Not every race goes as planned.
That is just the nature of the beast that is running in the great outdoors.
With recent snow and ice, we were prepared for the cold…but I was less prepared for warmer temps melting everything into a muddy mess.
That was what we got to
run slog through for 10M – 50K on Saturday, February 24th, 2018 – the Psycho Wyco Run Toto Run 10M, 20M and 50K trail race.
psycho wyco run toto run
50K 20M | Race Recap
expo / packet pick up
Due to being a small-ish trail race, there wasn’t an extravagant expo experience. But who wants that for a grungy trails race?! I enjoy the simplicity of the Trail Nerds packet pick up process. There is a hotel near the trails where the bib/swag pick up is located – the Comfort Suites Conference Room.
You can get in, grab your bib and race swag, meet and greet some of the runners and volunteers, and get on your way!
For the 50K participants, while still urged to carpool, we were able to park in the parking lot at the race. For the 20M and 10M participants, there is a church parking lot across from the hotel where school buses shuttle the runners and spectators back and forth from the race.
The start is just a mass of people standing around behind the big flags. There is a countdown and a loud horn to let you know when to go.
Then there is a dash to get to the bridge…and then up the hill to the trail!
Once on the trail, you are in a conga line until the crowd starts to thin out a little…fasties will pass and everyone else climbs slow and steady!
The Wyco winter loop consist of mostly single-track and brindle trails with lots of rocks and roots. And don’t let your preconception of Kansas being flat fool you – this course boasts something like 1600″ of elevation change per loop (depending on what app you use). There is a lot of climbing throughout the course and your legs will be feeling it by the time you hit “the sisters”…trust me!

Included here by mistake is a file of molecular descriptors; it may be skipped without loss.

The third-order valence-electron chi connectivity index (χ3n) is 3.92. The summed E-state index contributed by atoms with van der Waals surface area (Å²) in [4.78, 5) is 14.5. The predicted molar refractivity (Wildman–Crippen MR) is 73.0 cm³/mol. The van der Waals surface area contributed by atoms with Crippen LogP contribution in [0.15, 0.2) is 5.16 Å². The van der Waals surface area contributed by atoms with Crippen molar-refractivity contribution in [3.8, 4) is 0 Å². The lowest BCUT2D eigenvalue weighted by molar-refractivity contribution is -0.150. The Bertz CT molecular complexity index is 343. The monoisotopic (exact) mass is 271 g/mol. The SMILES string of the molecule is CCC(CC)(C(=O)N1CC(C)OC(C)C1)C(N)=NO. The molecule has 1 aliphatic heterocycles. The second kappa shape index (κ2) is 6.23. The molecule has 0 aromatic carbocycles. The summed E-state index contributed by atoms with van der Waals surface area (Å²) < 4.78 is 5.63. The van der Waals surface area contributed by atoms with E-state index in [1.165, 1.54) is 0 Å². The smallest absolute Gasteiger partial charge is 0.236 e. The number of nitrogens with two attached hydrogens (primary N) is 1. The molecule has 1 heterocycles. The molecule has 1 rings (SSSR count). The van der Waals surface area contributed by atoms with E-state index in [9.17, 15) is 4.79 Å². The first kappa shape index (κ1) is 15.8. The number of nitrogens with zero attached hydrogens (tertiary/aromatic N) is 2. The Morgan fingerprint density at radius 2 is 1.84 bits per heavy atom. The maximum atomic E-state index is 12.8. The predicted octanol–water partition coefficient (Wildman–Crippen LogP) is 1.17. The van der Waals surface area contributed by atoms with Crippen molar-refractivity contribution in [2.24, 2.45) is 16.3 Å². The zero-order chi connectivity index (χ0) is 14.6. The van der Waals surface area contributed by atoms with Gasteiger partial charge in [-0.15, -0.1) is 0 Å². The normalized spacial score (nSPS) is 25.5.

This year, we got the added “fun” of mud…lots and lots of mud.
Along the course, there are 4 aid stations – one of which you hit twice). All of the aid stations had various food and treats (granola-type bars/bites, nutella or PB wraps, m&ms, various gels/blocks/chews, waffles, etc.) as well as water, electrolyte drink, pickle juice, special celebratory drinks, and soda. The aid station crews really bring the excitement on course!
There are various port-a-potties or camp bathrooms along the course and at some of the aid stations. I have only used the playground bathroom at the start/finish area – and it did the job!
For the Trail Nerds races, I am accustomed to getting something to wear, something to drink out of, and something to stick on my car. This race, we received a full Trail Nerds headwrap, a warm, full-zip hooded sweatshirt with the race logo, a pint glass with the race logo, and a Trail Nerds car sticker. Once you finish the race, you receive a distance specific sticker and distance specific medal. For finishing the 50K, you also get a finishers hat.
Since I was unable to get to the start/finish aid station by the cutoff, I received a “consolidation” medal – not distance specific, but it had a Trail Nerds logo on it, and a 20M sticker.
Another AMAZING swag item is the awesome pictures that Rick and Kristi Mayo take throughout the day. Mile 90 Photography is one of the best photographers I have seen when it comes to great race photos! There are various images throughout this post with the race logo in the bottom corner – that is all Mile90!